Ian

(*I think he's waiting for us to convince him that aikido is better than judo. Now although Ueshiba was easily able to deal with the then World Judo champion when he was in his late 60s, and that many top judo guys trained under him, I always think of Judo as a partner to aikido in the martial arts; with (modern) judo retaining the groundwork and developing competition from jujutsu, whereas aikido retains more of the joint manipulations.

For some of the dealings I've had I don't think I would be able to do a judo style throw to the people because they far outclassed me in size and weight. However I wouldn't be one to dis' judo, and I have seen a very good performance in a self defence situation from a Judo guy (with multiple attackers).

Ian

Last edited by ian : 11-18-2002 at 04:31 AM.

---understanding aikido is understanding the training method---
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Old 11-19-2002, 02:03 PM   #85
ronmar
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Quote:
Not all Aikido is trained like this. Proclaiming so in public shows that you have a penchant for making rather grand generalizations. How many dojos have you visited? How many advanced training sessions have you seen? Any?
I've visited 3 dojos and have seen no advanced training sessions (unless this is the bit where all the dan grades stay behind for a while). I would love to see some good aikido demonstrated in an open way but it seems to be pretty secretive and doesn't mix too much with other martial arts where I live.
Quote:
I know many people, including bouncers, police officers, and guys who lived in rough areas who have reported excellent 'effectiveness' in applying their Aikido to real situations, yet I'm sure none of them would last a minute in the cage with a Gracie brother.
Why not train GJJ then?
Quote:
I train in Aikido because at some point it surpasses all other martial arts. If any of you do not think this then you do not understand the art thoroughly enough, have not trained hard enough, and have not put the proper commitment into it.
If floats then she's a witch and we'll burn her, if she sinks then she's innocent. Come off it, this sounds like something a brainwashed cult member might say. Do you not see that other people might not agree with you about the ultimate effectiveness of aikido and might just want to cross train in it out of interest or for fun?
Quote:
I don't know whats up with that *Ron Marshall bloke - I get the impression he got his arse kicked and is quite bitter about it. I think on the whole its best to make opinions based on one's experience
I agree about basing opinions on experience. I'm not violent though and don't get into too many fights, in contrast to warriors like yourself.
Quote:
I wouldn't be one to dis' judo
Eh, ok
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Old 11-20-2002, 11:30 AM   #86
MattRice
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To get back on topic, KICKING. I think that the fundamentals of Aikido give us all the tools we need to deal with kicking attacks, even though we don't always practice against kicks. Remeber that Aikido is an art based on principals, not techniques. Kicks come in 2 varieties: direct and indirect, just like hand strikes. A yokomen is a hook punch is a roundhouse kick. The attack comes from the same direction, with a similar angle. The weapon is different, but I think our training gives us the means to enter through the attack the same as we would if it were a hand strike or a grab.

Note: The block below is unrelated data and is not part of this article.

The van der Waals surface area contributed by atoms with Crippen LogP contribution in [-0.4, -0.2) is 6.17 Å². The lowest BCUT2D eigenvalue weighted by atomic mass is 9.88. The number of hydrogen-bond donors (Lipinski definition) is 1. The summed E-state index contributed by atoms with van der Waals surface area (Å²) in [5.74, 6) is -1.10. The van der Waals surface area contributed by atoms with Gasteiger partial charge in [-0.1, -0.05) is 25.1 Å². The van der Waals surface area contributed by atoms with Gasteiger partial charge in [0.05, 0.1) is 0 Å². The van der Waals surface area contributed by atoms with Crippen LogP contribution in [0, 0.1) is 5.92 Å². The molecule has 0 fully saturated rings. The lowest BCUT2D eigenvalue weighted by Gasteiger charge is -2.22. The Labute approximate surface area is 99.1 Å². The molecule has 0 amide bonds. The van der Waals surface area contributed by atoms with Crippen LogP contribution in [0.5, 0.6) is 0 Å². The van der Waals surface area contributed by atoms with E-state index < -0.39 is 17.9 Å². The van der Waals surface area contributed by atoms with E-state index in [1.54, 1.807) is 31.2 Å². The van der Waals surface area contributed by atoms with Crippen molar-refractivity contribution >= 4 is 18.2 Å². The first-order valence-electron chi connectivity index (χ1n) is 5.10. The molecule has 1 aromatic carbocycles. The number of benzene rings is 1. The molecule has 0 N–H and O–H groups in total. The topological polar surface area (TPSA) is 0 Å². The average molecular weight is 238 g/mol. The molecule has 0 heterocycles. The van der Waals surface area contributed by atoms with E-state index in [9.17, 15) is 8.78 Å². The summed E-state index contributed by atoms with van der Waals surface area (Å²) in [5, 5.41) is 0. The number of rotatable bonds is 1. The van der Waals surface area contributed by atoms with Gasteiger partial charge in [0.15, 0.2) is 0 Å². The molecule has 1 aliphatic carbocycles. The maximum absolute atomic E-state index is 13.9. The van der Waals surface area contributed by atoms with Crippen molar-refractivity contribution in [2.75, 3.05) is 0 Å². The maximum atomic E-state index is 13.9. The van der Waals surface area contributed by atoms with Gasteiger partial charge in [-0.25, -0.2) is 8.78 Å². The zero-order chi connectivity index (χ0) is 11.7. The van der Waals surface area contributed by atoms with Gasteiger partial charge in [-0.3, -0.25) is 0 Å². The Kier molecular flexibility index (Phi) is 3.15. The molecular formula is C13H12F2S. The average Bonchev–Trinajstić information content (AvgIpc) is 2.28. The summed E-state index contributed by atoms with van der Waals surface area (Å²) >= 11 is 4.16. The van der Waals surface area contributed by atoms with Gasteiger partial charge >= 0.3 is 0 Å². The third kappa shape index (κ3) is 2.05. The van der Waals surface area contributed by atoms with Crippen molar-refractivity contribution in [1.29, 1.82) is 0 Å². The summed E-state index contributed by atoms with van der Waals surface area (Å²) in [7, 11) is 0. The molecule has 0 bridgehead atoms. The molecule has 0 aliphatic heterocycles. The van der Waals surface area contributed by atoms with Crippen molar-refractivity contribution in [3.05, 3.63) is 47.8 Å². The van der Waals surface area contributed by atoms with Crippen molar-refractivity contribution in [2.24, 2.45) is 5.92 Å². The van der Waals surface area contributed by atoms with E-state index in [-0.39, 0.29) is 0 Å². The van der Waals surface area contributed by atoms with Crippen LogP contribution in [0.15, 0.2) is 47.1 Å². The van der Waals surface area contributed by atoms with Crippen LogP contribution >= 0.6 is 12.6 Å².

$.02
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Old 11-20-2002, 12:00 PM   #87
paw
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Matt,
Quote:
To get back on topic, KICKING.
Unless I'm mistaken the topic is wrestlers and grapplers.
Quote:
I think that the fundamentals of Aikido give us all the tools we need to deal with kicking attacks, even though we don't always practice against kicks.
There's a huge difference between knowing and doing. To be perfectly frank, most students who have a good instructor "know" how to perform ikkyo after 10 or 15 minutes of instruction. How long does it take until a student can perform ikkyo properly with a cooperative partner? How about an uncooperative nidan with a chip on their shoulder? Knowing isn't the issue, performance is.

Regards,

Paul
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Old 11-20-2002, 12:20 PM   #88
MattRice
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from the original post
Quote:
David Mason (DavidM) wrote:
...even that of a kickboxer...in our class we are not shown any techniques against a kick, (or atleast not yet).
don't know much about wrestling or grappling. As a karateka, I know something about kicking.
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Old 11-20-2002, 12:58 PM   #89
paw
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Matt,

Be that as it may, I stand by my post. It's not knowledge, it's performance.

Try this experiment. Train yokomen shihonage with a newbie. Do this for a good, solid 1/2 hour. Then, without warning, throw a kick to their head.

I'll bet they freeze or flinch, because they've never had a kick thrown at their head before. In any case, explain to them that the kick has the same angle as yokomen, blah, blah, blah. Then go back to yokomen shihonage (don't throw another kick).

A month later, do the same thing. I bet they still freeze or flinch. Was incomplete knowledge at fault?